Defense Secretary General James Mattis is not only a nightmare on the battlefield, he knows how to fend off an adversary in the press conference room as well.
When MSNBC reporter Hallie Jackson got too cute by half by tying budget talks to the president’s request for a military parade, the Pentagon chief made it clear he wasn’t going to fall into the trap.
“Can you talk about where things are in the planning stages for the military parade the president is seeking and what any cost estimates you have at this point are?” an unidentified reporter asked.
“I think we’re all aware in this country of the President’s affection and respect for the military,” Mattis replied. “We’ve been putting together some options. We’ll send them up to the White House for a decision.”
As Commander-in-Chief, the president has the right to order a military parade, although there is valid disagreement over the appropriateness of doing such in a free country.
Then the MSNBC reporter followed up, feigning concern over the nation’s budget.
“I have a question about North Korea, a follow-up on Catherine’s question there,” Jackson asked. “You just laid out the argument for fully funding the military, why you think every dollar counts. So why divert time, energy, financial resources to the planning of a parade, as the President has asked?”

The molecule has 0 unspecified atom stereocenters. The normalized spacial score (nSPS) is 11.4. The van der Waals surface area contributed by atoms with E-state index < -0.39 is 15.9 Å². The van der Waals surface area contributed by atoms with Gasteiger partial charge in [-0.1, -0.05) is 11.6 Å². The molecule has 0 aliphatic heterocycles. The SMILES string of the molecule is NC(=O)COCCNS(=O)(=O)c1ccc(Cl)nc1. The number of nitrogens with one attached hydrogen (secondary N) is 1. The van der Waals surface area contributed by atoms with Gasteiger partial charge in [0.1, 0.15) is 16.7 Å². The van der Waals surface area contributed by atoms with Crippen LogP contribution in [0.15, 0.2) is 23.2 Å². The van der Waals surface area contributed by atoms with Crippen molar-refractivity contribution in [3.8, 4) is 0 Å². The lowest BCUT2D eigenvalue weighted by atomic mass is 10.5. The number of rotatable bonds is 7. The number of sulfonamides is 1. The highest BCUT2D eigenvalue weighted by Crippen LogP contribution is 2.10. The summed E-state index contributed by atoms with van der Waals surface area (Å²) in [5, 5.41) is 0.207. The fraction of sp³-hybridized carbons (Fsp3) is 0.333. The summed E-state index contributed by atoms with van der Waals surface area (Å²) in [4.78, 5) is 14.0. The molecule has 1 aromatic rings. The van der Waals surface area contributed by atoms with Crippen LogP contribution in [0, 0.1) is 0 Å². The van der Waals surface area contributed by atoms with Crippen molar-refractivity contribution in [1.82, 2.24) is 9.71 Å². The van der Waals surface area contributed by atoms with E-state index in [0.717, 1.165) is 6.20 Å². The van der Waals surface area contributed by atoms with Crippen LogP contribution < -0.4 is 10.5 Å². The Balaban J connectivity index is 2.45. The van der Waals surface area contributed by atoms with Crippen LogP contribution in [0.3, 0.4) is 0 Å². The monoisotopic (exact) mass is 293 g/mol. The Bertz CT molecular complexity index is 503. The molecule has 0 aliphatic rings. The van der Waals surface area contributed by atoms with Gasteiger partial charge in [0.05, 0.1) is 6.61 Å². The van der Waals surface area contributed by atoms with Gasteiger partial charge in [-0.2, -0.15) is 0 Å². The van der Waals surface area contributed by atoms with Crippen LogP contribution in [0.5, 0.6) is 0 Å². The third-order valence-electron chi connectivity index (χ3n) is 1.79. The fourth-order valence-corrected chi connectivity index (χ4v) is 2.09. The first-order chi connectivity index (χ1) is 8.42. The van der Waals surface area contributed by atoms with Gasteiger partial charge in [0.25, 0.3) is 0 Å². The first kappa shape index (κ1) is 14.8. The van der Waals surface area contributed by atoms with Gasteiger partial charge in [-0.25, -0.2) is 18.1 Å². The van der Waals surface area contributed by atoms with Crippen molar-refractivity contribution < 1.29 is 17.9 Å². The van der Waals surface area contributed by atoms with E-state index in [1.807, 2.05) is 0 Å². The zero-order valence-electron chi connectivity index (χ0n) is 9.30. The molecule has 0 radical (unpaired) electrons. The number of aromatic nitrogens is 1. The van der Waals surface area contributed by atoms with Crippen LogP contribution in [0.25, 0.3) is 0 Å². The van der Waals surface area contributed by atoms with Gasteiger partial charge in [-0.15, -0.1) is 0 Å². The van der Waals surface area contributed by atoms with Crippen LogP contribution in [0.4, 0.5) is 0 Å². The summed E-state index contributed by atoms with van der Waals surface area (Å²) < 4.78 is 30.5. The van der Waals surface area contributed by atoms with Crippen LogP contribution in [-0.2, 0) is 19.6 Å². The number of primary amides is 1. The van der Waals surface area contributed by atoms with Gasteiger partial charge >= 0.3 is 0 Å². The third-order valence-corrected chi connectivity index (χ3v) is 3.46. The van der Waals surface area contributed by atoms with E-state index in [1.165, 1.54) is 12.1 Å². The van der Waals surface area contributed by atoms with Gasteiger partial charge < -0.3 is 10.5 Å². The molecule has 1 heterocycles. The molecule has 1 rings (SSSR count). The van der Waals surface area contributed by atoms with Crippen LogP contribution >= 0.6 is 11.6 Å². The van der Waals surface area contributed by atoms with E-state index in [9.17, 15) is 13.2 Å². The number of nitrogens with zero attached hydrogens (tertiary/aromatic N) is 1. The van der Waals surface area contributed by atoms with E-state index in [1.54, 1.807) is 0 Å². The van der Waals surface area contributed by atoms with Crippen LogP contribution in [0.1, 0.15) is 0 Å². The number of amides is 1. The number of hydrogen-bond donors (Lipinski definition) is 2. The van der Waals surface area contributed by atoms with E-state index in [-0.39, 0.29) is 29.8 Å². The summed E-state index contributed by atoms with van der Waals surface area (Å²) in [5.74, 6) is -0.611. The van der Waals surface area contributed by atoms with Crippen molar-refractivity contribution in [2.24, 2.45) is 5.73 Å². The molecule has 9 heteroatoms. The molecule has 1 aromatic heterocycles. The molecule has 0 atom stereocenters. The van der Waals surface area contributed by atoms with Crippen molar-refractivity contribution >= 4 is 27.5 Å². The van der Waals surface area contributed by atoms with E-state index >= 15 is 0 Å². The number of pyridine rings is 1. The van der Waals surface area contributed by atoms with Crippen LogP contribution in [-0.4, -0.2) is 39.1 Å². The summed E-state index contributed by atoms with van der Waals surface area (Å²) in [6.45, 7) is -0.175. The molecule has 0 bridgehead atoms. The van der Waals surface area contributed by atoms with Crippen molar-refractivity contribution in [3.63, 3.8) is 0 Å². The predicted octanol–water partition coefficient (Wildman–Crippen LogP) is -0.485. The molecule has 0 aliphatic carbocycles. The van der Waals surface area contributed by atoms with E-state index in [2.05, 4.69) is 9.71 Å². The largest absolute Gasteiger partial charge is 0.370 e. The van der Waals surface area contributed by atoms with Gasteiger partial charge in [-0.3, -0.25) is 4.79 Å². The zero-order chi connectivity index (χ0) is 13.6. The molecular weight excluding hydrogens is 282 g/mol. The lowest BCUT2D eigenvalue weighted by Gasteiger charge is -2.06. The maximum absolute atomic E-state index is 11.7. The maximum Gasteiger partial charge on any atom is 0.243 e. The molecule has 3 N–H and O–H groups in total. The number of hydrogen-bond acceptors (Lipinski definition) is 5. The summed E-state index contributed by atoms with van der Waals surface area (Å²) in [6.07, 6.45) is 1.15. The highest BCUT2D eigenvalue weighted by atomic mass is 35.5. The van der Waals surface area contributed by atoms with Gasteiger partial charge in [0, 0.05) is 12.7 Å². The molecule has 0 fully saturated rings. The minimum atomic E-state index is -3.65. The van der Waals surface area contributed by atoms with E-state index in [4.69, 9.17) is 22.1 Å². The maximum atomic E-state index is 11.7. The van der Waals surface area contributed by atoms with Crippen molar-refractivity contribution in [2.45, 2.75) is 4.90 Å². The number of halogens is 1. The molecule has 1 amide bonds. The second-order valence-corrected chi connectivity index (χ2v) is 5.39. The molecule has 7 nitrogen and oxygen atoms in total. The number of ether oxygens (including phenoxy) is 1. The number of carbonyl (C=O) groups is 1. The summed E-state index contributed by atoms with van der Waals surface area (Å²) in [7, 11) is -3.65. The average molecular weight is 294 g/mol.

Mattis was again on the spot with the pointed response.
“Again, I think that what my responsibility is, to make certain I lay out the strategy and make the argument for the oversight of Congress to make a determination of fully funding us,” Mattis replied. “As far as the parade goes, again, the President’s respect, his fondness for the military, I think, is reflected in him asking for these options.”
Of course, White House adversaries will always suspect malicious motives of President Trump, and his request for a military parade has led to comparisons to Napoleon and Kim Jong-Un. But this may once again be nothing but a media distraction; an attempt to draw attention to the plight of the military, which needs funding for a lot more than a parade.